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Is there a see-through material with low outgassing rate?

  1. Feb 10, 2015 #1
    I am helping one of my old physics professor and his Phd design a low-atmospheric vacuum chamber and we're looking at different materials to prevent outgassing. However the tank is almost 1m long and all the equipment inside must be taken out and checked after each test. It would be nice if we could see in to see which components aren't working or that need to be replaced. Is there a material out there that is transparent and has a minimal outgassing rate? The vacuum chamber must reduce to less than 10^-7 torr.

    Thanks!
     
  2. jcsd
  3. Feb 10, 2015 #2

    Bystander

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  4. Feb 10, 2015 #3
  5. Feb 11, 2015 #4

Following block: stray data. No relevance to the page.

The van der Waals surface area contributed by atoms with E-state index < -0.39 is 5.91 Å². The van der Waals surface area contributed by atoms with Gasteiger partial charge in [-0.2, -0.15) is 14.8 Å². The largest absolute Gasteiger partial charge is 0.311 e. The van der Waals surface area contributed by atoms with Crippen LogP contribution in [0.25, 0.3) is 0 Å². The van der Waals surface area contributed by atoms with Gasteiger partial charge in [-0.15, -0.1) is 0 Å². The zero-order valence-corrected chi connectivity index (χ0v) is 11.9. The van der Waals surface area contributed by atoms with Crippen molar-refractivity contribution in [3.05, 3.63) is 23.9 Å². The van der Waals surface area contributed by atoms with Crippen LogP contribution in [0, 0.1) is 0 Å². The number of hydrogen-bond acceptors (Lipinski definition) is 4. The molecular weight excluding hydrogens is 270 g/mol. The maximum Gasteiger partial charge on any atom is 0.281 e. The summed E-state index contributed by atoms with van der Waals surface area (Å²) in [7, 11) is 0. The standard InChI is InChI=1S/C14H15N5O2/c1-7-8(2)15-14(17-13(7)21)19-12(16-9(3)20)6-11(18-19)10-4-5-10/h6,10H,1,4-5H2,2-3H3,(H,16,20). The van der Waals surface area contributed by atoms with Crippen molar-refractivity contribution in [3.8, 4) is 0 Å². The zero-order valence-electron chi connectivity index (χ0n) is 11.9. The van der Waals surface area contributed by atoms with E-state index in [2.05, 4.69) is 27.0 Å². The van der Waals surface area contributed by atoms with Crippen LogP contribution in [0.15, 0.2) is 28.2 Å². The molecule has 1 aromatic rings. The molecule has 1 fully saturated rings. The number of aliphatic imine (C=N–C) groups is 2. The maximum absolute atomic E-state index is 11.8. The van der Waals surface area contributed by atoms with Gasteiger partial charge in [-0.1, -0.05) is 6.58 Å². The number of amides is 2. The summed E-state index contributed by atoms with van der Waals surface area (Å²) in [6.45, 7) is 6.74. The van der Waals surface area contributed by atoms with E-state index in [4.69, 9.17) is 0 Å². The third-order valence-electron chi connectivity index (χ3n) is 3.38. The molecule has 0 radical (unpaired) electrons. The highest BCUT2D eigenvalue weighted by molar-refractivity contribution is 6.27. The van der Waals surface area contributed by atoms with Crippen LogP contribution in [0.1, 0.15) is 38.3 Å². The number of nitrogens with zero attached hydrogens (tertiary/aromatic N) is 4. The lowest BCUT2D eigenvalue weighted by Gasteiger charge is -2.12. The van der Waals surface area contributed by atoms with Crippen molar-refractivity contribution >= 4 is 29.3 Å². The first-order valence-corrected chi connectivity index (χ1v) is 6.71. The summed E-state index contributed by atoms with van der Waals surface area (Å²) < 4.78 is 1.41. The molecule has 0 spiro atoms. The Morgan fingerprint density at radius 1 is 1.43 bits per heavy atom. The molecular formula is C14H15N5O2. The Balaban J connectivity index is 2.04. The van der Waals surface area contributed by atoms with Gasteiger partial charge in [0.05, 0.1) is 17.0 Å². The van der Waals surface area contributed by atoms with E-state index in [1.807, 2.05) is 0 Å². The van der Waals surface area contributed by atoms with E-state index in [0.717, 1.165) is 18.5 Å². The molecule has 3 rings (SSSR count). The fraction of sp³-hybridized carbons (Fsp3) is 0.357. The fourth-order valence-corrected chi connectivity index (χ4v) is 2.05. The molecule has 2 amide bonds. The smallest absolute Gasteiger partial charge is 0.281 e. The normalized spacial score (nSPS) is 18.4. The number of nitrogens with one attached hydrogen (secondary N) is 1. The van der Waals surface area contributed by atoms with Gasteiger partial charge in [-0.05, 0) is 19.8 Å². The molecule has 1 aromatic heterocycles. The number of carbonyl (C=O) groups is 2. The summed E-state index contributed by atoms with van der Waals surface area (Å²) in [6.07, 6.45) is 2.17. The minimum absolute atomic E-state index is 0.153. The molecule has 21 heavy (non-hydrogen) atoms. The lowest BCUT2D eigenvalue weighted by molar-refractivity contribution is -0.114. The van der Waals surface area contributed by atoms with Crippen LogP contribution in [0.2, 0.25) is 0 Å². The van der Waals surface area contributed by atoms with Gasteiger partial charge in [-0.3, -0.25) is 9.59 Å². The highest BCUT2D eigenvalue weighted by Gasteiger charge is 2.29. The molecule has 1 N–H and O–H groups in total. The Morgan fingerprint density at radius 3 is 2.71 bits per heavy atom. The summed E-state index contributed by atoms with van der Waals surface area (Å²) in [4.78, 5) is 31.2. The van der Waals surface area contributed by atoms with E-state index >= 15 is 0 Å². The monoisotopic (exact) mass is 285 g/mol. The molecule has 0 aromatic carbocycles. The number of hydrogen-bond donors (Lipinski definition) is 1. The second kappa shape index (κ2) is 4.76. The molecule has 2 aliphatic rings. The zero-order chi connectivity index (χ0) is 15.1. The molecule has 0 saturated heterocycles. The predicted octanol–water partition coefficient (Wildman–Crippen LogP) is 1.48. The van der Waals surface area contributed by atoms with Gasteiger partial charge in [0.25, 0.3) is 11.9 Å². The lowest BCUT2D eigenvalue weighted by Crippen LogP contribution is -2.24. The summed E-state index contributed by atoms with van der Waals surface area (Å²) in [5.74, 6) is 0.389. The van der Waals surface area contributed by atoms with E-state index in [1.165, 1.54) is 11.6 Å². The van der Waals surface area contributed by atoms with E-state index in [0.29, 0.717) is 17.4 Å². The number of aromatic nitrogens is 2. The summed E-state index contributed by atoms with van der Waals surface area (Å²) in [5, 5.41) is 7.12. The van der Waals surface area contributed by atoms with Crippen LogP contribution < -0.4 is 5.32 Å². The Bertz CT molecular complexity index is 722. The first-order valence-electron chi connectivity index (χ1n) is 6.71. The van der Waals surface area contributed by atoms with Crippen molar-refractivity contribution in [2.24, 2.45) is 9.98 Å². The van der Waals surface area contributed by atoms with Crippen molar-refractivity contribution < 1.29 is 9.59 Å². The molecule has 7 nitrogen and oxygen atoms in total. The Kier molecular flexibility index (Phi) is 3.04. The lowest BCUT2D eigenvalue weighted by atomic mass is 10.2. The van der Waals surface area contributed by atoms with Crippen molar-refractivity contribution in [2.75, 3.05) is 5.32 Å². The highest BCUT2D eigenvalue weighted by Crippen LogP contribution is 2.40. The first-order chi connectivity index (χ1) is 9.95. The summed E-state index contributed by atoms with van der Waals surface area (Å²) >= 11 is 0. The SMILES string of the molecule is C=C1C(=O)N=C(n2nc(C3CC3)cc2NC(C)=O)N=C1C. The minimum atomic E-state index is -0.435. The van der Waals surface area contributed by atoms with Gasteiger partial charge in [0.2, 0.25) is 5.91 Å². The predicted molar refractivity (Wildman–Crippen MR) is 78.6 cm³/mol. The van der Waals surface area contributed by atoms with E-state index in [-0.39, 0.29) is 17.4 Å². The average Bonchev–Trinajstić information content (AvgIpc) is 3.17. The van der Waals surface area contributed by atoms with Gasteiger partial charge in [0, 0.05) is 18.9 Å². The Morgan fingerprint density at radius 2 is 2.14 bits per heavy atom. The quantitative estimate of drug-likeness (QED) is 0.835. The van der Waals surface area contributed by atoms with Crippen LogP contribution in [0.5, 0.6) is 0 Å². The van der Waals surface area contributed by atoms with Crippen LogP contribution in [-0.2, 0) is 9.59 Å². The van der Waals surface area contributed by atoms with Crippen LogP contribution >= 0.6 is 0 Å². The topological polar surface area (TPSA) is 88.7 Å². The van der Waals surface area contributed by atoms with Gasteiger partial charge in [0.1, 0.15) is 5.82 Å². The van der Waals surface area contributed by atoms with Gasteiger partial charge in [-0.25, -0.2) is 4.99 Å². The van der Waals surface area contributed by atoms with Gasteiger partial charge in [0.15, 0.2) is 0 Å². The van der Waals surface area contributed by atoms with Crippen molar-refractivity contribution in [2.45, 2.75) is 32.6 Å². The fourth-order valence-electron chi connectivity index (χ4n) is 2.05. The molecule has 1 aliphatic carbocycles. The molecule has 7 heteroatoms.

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    Bake out time, resealing, outgassing? Any chance you can build multiple copies of your apparatus, and switch from "failed" to back-up "n" for lower down-time?
     
  6. Feb 11, 2015 #5
    Borosilicate or aluminosilicate glass could work, but would require the use of a getter or pump to maintain that kind of pressure. There is also the risk of implosion, and it would probably be difficult to find someone to build a chamber that large.

    W.r.t. constructing the chamber sliced down the middle (per your other thread,) I think you could definitely get away with a clamshell style chamber, although the surface area of the seal would probably be prohibitive for maintaining pressures that low. Can you actively pump on the system?

    Are you at liberty to discuss any other details of the apparatus? An ultra-sciencey detector sounds right up my alley ;)
     
  7. Feb 11, 2015 #6

    mfb

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    What is wrong with commercial vacuum viewports? Google found some rated for even lower pressures.
     
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